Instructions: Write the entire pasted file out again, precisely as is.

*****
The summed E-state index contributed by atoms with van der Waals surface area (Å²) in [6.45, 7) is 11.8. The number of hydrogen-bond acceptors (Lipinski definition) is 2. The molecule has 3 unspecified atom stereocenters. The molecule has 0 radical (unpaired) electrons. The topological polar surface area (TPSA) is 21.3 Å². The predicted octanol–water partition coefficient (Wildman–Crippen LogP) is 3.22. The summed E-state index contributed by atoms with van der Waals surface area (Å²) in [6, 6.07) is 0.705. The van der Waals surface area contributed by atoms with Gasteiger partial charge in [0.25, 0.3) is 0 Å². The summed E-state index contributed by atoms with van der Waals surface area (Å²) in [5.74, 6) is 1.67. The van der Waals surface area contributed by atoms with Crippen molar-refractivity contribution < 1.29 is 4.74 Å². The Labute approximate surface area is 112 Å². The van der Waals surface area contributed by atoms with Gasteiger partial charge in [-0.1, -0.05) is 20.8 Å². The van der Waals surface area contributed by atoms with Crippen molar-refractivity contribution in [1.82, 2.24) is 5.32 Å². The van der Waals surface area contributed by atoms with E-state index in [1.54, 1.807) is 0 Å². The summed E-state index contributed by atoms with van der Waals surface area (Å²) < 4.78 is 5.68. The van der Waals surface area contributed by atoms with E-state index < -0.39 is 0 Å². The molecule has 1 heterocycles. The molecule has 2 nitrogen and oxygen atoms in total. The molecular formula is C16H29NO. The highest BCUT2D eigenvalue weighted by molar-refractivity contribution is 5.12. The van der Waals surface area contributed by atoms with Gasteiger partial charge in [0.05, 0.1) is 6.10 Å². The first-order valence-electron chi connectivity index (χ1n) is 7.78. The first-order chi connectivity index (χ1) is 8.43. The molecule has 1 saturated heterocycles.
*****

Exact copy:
The summed E-state index contributed by atoms with van der Waals surface area (Å²) in [6.45, 7) is 11.8. The number of hydrogen-bond acceptors (Lipinski definition) is 2. The molecule has 3 unspecified atom stereocenters. The molecule has 0 radical (unpaired) electrons. The topological polar surface area (TPSA) is 21.3 Å². The predicted octanol–water partition coefficient (Wildman–Crippen LogP) is 3.22. The summed E-state index contributed by atoms with van der Waals surface area (Å²) in [6, 6.07) is 0.705. The van der Waals surface area contributed by atoms with Gasteiger partial charge in [0.25, 0.3) is 0 Å². The summed E-state index contributed by atoms with van der Waals surface area (Å²) in [5.74, 6) is 1.67. The van der Waals surface area contributed by atoms with Crippen molar-refractivity contribution < 1.29 is 4.74 Å². The Labute approximate surface area is 112 Å². The van der Waals surface area contributed by atoms with Gasteiger partial charge in [-0.1, -0.05) is 20.8 Å². The van der Waals surface area contributed by atoms with Crippen molar-refractivity contribution in [1.82, 2.24) is 5.32 Å². The van der Waals surface area contributed by atoms with E-state index in [1.54, 1.807) is 0 Å². The summed E-state index contributed by atoms with van der Waals surface area (Å²) < 4.78 is 5.68. The van der Waals surface area contributed by atoms with E-state index < -0.39 is 0 Å². The molecule has 1 heterocycles. The molecule has 2 nitrogen and oxygen atoms in total. The molecular formula is C16H29NO. The highest BCUT2D eigenvalue weighted by molar-refractivity contribution is 5.12. The van der Waals surface area contributed by atoms with Gasteiger partial charge in [0.05, 0.1) is 6.10 Å². The first-order valence-electron chi connectivity index (χ1n) is 7.78. The first-order chi connectivity index (χ1) is 8.43. The molecule has 1 saturated heterocycles.